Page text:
Send to

Choose Destination
J Invest Dermatol. 2005 Sep;125(3):560-6.

Role of phagocyte oxidase in UVA-induced oxidative stress and apoptosis in keratinocytes.

Author information

Laboratory of Pharmacology and Chemistry, National Institute of Environmental Health Sciences, Research Triangle Park, North Carolina, USA.


Chronic exposure to ultraviolet radiation including ultraviolet A (315-400 nm) (UVA) may cause photocarcinogenesis and photoaging. The UVA-induced production of reactive oxygen species (ROS) and the resultant oxidative stress exposure play an important role in these biological processes. Here we have investigated the role of phagocyte oxidase (PHOX, gp91phox) in the production of ROS, redox status change, and apoptosis after UVA exposure by using gp91phox-deficient (gp91phox-/-) primary keratinocytes. UVA radiation resulted in increased ROS production and oxidation of reduced glutathione (GSH) to its oxidized form (GSSG). The presence of diphenylene iodonium (DPI) inhibited ROS production by UVA. In comparison with wild-type cells, gp91phox-/- cells produced slightly less ROS and GSH oxidation. UVA radiation induced apoptosis in wild-type keratinocytes as detected by phosphatidylserine (PS) translocation, caspase activation, and DNA fragmentation. As compared with wild-type cells, UVA induced less PS translocation in gp91phox-deficient cells. No difference, however, was observed in caspase activation and DNA fragmentation after UVA exposure in wild-type and gp91phox-/- cells. These findings suggest that gp91phox plays a limited role in the UVA-induced ROS production, oxidative stress, and therefore the PS translocation, but has no effect on UVA-induced caspase activation and DNA fragmentation during apoptosis.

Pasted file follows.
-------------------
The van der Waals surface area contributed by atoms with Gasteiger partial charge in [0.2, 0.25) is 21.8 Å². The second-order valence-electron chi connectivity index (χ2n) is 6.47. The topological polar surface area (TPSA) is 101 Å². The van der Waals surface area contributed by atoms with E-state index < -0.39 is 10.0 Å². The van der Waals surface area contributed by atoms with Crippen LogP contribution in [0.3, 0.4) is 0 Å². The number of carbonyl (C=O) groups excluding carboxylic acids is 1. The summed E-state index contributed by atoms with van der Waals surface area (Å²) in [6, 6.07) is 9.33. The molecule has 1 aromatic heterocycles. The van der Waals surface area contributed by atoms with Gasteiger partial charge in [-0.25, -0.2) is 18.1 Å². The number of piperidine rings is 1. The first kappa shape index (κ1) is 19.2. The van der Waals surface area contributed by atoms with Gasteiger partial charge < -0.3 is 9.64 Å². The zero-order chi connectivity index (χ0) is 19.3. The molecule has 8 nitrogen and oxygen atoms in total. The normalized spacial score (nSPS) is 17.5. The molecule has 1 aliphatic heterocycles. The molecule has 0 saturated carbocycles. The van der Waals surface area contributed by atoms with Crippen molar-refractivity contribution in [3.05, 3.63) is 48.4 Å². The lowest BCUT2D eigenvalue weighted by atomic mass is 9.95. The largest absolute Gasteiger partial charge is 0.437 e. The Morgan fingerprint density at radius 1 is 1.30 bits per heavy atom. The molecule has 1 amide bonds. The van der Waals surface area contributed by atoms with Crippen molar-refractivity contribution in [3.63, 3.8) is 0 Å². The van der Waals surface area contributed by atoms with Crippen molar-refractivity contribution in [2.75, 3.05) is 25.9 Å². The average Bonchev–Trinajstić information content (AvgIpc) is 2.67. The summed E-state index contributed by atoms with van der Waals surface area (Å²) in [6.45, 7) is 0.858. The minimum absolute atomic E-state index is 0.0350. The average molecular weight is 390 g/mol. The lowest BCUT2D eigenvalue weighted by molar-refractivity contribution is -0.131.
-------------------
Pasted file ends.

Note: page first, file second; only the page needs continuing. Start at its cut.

[Indexed for MEDLINE]
Free full text

Supplemental Content

Full text links

Icon for Elsevier Science
Loading ...
Support Center